Combinations – Part 1

I’ve had a difficult time trying to understand the collections in the Swift programming language from Apple. In particular, I’ve been trying to identify the analog of the IEnumerable type from C#. I don’t think there is one. As an exercise, I thought I’d try to port the C# code Eric Lippert wrote about Combinations. Here’s a link to the start of his series: Eric Lippert on Combinations

I’m going to start with defining Stacks like he does.

Right off the bat we run into problems. Swift doesn’t have abstract classes, nor does it support nested generic classes. So I did away with the abstract class and made the parent class ImmutableStack play the role of EmptyStack.

It’s not that big of a deal that nested classes aren’t supported. I can mark the subclass private or leave it module scope. It accomplishes the same thing as consumers of this stack will not know of its existence.

UPDATE 11/17/2014
I just was reminded that I don’t need semicolons everywhere.

import Foundation

public class ImmutableStack<T> {

    let top:T? = nil;

    private init(top:T? = nil) { = top;

    public func push(t:T) -> ImmutableStack<T> {
        return NonEmptyStack(top: t, tail: self);

    public func pop() -> ImmutableStack<T>? {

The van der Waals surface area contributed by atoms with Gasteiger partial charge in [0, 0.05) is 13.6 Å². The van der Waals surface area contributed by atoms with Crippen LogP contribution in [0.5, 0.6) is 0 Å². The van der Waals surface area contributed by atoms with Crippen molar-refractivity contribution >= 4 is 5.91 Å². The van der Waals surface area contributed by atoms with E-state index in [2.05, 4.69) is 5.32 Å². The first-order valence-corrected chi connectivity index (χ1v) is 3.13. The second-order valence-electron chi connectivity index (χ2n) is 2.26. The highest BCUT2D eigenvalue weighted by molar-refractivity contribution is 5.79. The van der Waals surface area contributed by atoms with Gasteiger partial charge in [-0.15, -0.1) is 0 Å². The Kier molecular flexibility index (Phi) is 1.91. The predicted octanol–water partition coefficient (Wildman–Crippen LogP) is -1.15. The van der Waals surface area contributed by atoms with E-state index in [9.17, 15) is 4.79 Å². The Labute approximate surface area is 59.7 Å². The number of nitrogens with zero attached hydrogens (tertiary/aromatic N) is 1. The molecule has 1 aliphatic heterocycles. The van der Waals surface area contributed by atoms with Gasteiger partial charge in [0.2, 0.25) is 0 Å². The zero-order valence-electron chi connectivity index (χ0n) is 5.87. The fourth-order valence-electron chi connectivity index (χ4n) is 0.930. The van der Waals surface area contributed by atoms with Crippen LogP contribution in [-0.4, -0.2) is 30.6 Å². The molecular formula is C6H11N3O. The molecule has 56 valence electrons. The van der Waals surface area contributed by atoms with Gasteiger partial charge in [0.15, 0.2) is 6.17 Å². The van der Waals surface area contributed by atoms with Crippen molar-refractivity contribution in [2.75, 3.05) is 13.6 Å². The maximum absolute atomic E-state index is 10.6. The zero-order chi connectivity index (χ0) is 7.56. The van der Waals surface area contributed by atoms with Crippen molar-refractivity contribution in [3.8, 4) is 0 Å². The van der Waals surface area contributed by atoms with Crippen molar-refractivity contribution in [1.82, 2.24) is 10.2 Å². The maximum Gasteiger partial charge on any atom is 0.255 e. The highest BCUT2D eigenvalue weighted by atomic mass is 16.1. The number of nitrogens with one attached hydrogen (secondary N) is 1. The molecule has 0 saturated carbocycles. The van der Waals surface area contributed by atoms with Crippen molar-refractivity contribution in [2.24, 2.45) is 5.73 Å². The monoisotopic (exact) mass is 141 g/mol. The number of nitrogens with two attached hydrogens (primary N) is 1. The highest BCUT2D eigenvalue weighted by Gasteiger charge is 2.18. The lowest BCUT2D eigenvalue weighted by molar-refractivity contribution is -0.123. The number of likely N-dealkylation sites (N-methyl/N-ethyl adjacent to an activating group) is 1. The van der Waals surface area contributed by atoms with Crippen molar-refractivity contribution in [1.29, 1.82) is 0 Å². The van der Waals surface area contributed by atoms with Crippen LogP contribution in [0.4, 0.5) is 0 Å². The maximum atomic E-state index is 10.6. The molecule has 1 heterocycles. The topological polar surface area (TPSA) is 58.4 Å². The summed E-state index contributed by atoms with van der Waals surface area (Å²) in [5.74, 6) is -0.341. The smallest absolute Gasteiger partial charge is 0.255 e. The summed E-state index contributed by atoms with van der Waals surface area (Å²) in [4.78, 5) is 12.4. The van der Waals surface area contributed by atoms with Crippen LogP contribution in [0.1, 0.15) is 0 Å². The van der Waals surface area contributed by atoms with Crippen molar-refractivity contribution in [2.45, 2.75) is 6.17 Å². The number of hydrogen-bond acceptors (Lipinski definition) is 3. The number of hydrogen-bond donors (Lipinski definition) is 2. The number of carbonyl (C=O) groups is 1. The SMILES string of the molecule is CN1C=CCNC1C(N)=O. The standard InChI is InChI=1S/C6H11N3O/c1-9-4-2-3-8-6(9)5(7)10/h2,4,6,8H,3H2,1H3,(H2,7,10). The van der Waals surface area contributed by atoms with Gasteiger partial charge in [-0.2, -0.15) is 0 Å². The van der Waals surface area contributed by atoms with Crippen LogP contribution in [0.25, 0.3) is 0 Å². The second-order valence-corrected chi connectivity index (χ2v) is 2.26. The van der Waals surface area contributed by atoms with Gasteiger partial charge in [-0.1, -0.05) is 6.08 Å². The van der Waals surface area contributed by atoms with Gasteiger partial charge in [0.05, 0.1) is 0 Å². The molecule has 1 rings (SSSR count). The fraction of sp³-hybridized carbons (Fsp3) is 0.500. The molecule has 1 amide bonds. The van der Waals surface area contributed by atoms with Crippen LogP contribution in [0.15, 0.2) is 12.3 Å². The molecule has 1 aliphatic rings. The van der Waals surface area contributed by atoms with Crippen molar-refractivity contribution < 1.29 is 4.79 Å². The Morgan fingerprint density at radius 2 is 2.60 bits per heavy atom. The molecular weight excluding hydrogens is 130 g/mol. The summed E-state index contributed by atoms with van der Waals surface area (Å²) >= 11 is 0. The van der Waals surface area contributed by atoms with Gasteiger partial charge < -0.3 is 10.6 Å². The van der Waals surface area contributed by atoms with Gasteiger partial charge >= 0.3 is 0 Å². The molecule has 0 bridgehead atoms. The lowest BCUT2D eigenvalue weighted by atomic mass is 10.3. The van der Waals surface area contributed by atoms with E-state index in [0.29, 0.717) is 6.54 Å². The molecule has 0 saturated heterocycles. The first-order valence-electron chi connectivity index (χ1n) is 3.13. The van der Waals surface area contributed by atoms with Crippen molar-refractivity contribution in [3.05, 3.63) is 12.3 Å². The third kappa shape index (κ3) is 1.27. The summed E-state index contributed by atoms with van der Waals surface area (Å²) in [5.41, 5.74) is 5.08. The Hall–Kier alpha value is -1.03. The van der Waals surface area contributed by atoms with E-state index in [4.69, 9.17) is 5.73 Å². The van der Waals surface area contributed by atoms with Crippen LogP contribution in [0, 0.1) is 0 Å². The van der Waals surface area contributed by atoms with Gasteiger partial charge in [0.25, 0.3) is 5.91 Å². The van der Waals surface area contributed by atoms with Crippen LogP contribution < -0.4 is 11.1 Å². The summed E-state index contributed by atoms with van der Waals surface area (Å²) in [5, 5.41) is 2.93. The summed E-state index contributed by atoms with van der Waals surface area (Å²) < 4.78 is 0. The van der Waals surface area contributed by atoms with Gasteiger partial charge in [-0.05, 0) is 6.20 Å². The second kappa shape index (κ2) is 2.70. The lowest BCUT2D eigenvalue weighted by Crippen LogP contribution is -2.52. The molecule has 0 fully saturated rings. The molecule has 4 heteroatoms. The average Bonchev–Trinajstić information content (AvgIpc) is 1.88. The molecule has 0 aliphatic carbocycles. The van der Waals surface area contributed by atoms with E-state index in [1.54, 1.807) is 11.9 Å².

return nil;

    public func isEmpty() -> Bool {
        return true;

    public class func emptyStack() -> ImmutableStack<T> {
        return ImmutableStack();


private class NonEmptyStack<T> : ImmutableStack<T> {
    let tail:ImmutableStack<T>;

    init(top:T, tail:ImmutableStack<T>) {
        self.tail = tail;
        super.init(top: top);

    override func push(t: T) -> ImmutableStack<T> {
        return NonEmptyStack(top: t, tail: self);

    override func pop() -> ImmutableStack<T> {
        return tail;

    override func isEmpty() -> Bool {
        return false;


To make our stack “enumerable” we need to make it implement SequenceType. I’ve chosen to do this in the same file but took advantage of Swift extensions. I need to implement the generate method. Since Swift doesn’t yet have a yield keyword, we need to manually write our generation code. There is a helper structure named GeneratorOf. It has a constructor that takes a closure. This closure is used to return the “next” element.

extension ImmutableStack : SequenceType {
    public func generate() -> GeneratorOf<T> {
        var stack = self;

        return GeneratorOf {
            if (stack.isEmpty()) {
                return nil;
            } else {
                let result =;
                stack = stack.pop()!;
                return result;

About Michael

I am a software developer and part-time professor. I enjoy studying and discussing mathematics, computer science and software development.
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